The new report has revealed that electric scooters have an incident rate of 0.66 collisions per million miles traveled, five times lower than bicycles, with 3.33 collisions per million miles traveled. Motorcyclists are at even greater risk of accidents with an incident rate of 5.88, nine times worse than electric scooters. Electric scooters are safe to ride if you know what to check before driving to avoid an accident (and you wear a helmet). It's also useful if you're familiar with driving before getting on a shared scooter, which is the focus of most studies related to accidents.
We're going to address the elephant in the room to the right of the bat, electric scooters are safe, period. Probably not so much, with the growing popularity of electric scooters, and in particular of shared scooters, there were some accidents that pointed to the electric scooter as a dangerous vehicle. Not much was said about the rider. There is no vehicle that is safe in the hands of a reckless and thoughtless driver.
Where and how you drive, at what speeds and safety equipment (or lack of it) is what makes things dangerous. Who the hell would go skiing or snowboarding without a helmet these days? Why would you ride an electric scooter without one? Treat both the electric scooter and yourself and other road users with respect and it will be as safe as any other vehicle. Learning to drive correctly and maintain balance when braking is key to controlling your electric scooter. The electric scooter is an economical, phenomenal and environmentally friendly transport tool.
It's here to stay, so let's get used to it and learn to drive safely. Are electric scooters safe? They can be, but only if they're well built, have certain key safety features, are well maintained and, most importantly, are well driven. If you rent scooters often enough, you can buy a folding helmet as a portable protection (which you know is hygienic) or try to rent scooters that come with helmets. I think a lot of electric scooter injuries happen because new riders (especially beginners) assume that they will essentially ride like a bicycle.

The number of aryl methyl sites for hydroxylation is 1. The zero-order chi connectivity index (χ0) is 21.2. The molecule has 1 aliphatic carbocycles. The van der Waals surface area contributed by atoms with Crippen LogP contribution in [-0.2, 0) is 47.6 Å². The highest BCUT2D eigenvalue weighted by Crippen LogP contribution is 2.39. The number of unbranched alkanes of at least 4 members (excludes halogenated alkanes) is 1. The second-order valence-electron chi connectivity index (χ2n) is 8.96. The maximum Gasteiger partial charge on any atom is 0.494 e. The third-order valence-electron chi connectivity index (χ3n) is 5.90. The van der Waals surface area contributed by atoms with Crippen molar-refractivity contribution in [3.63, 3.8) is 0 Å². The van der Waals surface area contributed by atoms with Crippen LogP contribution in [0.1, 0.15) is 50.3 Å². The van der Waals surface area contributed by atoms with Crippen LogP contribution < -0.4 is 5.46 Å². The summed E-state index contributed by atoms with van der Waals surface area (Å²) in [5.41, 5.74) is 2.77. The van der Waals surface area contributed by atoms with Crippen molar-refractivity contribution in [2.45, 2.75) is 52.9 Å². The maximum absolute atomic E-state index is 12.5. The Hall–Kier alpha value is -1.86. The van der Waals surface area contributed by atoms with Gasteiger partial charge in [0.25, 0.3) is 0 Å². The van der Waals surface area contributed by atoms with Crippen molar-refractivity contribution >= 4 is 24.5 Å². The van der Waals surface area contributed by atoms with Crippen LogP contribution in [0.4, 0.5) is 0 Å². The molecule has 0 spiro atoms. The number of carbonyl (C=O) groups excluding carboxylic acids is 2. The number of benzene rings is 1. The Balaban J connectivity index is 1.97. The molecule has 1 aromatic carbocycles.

Despite the minor hassle of controlling air pressure, tires are the safest option and, in general, the best option for electric scooters. Just as a bicycle needs regular maintenance to keep it running smoothly and avoid serious (potentially dangerous) problems on the road, your electric scooter will need a little care from time to time. Most electric scooters come with an audible warning device, either an electronic horn or a mechanical bell. We'll also review some statistics that show that lack of experience is the root of most accidents and give you an overview of the laws on electric scooters.
Most electric scooters don't come with enough lights so you can see and be seen effectively on the road when it's dark outside. The data on scooter sharing was undoubtedly the best source available, but it tells us less than you might think about electric scooters in general. In most territories, the maximum speed of a legal electric scooter on the street is limited to 24 km/h, but there are exceptions. Laws vary widely from country to country and region to region, and some areas have not yet established laws for electric scooters or other electric vehicles.
Driving an electric scooter while intoxicated is as dangerous as getting behind the wheel of a car, except you're not literally wrapped in a ton of metal. There are statistics that show that accidents involving electric scooters are more frequent during the hours of the day when people like to go to bars. Disc brake locks, which lock the wheel to prevent the scooter from falling, are not effective if you can get the scooter into a vehicle. Even people with years of experience get injured because you risk driving a vehicle (an electric scooter is a vehicle) that doesn't protect your soft human body in the event of an accident.